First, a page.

Key part of major new light rail transit route in Mississauga takes shape


Published December 16, 2022 at 4:02 pm

Work on the elevated guideway continues as part of the larger Hazel McCallion Line LRT project. (Photo: Metrolinx)

An important and very visible part of the $1.4-billion Hazel McCallion light rail transit (LRT) line is starting to take shape these days near Mississauga’s downtown core.

The elevated guideway that will eventually connect the 18-kilometre LRT route along Hurontario St. to the City Centre stop near Square One is making significant progress, project leaders said in an update on social media today (Dec. 16).

“You may have spotted the guideway piers (the vertical structures that will support the guideway) going up near Hwy. 403 and Rathburn Rd. Now, the structure is starting to take shape,” Metrolinx officials said in a Twitter post.

Metrolinx, the provincial agency overseeing the massive transit project, told late last month that while some residents may have thought construction in the area was related to the cancelled City Centre loop, that is not the case.

“The work underway is related to the elevated guideway that connects the LRT to the Mississauga City Centre stop,” a spokesperson confirmed in an earlier email.

A City Centre loop that would conveniently connect Hazel McCallion Line trains with the many condos in Mississauga’s downtown core was initially part of the huge transit plan before being cut from the project by the provincial government three years ago.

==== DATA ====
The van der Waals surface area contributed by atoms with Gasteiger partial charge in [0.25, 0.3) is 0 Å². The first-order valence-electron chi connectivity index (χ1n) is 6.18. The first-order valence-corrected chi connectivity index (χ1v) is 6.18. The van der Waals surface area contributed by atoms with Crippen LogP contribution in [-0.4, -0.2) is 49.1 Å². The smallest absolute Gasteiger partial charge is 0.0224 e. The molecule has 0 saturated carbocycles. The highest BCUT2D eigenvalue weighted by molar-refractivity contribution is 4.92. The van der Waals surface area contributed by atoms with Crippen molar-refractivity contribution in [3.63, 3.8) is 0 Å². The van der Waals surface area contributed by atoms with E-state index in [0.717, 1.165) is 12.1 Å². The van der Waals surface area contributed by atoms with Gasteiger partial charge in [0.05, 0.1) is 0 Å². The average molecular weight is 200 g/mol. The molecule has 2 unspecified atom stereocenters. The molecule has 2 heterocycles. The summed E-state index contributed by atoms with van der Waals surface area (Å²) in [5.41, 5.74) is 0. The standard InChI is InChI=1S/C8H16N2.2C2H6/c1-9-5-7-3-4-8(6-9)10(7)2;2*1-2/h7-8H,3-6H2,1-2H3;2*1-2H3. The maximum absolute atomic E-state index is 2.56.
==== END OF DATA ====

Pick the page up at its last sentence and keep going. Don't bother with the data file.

Plans for the loop were dropped in order to save money.

Mayor Bonnie Crombie, council and other City of Mississauga officials have been fighting for reinstatement of the loop ever since. In fact, Crombie has often identified it as among the very top priorities for the City.

Ward 4 Councillor John Kovac told in late November that he remains optimistic Premier Doug Ford’s government will change its mind and bring back the loop.

In the meantime, construction in the area continues on both the elevated guideway and what’s known as the “LRT-only flyover” over Hwy. 403. The flyover is, essentially, a bridge over the busy highway to accommodate the trains.

The 18-kilometre LRT route, to be completed by fall 2024, will move passengers from Port Credit GO station in the south to Brampton in the north, with 19 stops along the way.

When completed, it will link to GO stations at Port Credit and Cooksville, the Mississauga Transitway, Square One GO Bus Terminal, Brampton Gateway Terminal, and key MiWay and Brampton Transit routes.

In addition to recent work on the guideway and utilities, crews working on the LRT have also been focusing on completing tasks around two major creeks in Mississauga in an effort to prevent devastating local floods in the future.

(Photo: Metrolinx)

INsauga's Editorial Standards and Policies